This area is from the Miocene Period during the Cenozoic Era, which was one of the most ancient, dating back to 23 to 5.3 million years ago. The soil in the Barbaresco area is fairly uniform, although two sub-areas may be identified within it:

A. The part which includes Treiso, S. Rocco Seno d’Elvio and Neive to the south of the town is composed of "Lequio formations" (Tortoniano-Serravalliano), characterised by grey, compact marls alternating with layers of sand. It is these less compact soils that produce elegant and refined wines, generally less structured and with a shorter shelf life.

B. The part that includes Barbaresco and the Neive area that borders Barbaresco is comprised of the bluish limestone marls of Sant’Agata Fossili (Tortoniano). Here the soil is very compact and produces complex, structured wines that endure over time.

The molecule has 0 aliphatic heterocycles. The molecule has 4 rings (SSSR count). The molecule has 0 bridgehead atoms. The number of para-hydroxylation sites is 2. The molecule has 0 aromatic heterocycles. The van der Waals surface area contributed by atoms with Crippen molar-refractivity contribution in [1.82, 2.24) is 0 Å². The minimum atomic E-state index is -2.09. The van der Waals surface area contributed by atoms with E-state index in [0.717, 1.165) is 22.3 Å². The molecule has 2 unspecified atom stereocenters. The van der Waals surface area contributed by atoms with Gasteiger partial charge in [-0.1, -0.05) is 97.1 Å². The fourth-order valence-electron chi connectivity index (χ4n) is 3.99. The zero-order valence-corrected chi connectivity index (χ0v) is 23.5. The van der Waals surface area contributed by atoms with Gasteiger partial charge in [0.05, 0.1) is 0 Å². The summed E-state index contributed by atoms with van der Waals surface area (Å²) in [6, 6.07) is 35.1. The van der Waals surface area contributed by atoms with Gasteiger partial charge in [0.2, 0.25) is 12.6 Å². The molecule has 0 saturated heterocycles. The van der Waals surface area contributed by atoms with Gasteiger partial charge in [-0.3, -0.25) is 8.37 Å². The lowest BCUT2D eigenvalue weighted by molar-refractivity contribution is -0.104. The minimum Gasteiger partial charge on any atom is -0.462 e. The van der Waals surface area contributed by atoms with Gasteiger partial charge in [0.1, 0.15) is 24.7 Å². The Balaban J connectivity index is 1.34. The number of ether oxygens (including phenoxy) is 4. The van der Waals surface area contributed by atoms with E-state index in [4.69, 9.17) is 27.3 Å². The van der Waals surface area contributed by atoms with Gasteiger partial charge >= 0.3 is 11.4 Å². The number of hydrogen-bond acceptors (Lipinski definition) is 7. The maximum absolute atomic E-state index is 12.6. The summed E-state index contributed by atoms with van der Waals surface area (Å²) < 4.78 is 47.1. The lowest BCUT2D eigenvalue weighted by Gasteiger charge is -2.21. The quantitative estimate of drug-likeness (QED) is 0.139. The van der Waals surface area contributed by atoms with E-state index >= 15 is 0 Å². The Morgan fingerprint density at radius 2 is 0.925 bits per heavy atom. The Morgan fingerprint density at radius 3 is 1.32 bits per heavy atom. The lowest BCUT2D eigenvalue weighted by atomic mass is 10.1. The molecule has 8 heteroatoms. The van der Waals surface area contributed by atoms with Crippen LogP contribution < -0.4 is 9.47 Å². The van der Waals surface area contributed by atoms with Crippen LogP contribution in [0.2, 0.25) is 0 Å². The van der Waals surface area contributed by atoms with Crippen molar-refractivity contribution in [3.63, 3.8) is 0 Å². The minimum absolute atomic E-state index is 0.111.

The soils of the Barbaresco area are rich in macronutrients (N, P, K) with a great deal of mineral nutrients as well (B, Fe, Mg, Zn, and Mn). As for the pH, the soil is subalkaline, ranging from 7.8 to 8. The climate in the Barbaresco area is influenced by the "cold and temperate" continental climate, with cold winters and hot, sunny summers. The average temperatures are around +2°C in winter, +10°C in spring, +20°C in summer and +10°C in autumn. Concentrated mainly between autumn, summer and spring, precipitation brings an average of 800-900 millimetres of rain a year. Usually there isn't much wind, since these hills are protected by the south-west barrier of the Maritime Alps and the Ligurian Appennines. There are sometimes breezes, which bring relief from the heat in the summer months. There is often fog, especially on the westernmost side of the area where the Tanaro River's influence is strongest.

Elegant, Aristocratic, Nebbiolo

Nebbiolo can't be grown just anywhere. The aristocratic and demanding properties of this grape variety require meticulous, assiduous care. Plus, it doesn't adapt to all environments. Indeed, its cultivation in Italy is limited to few, small areas.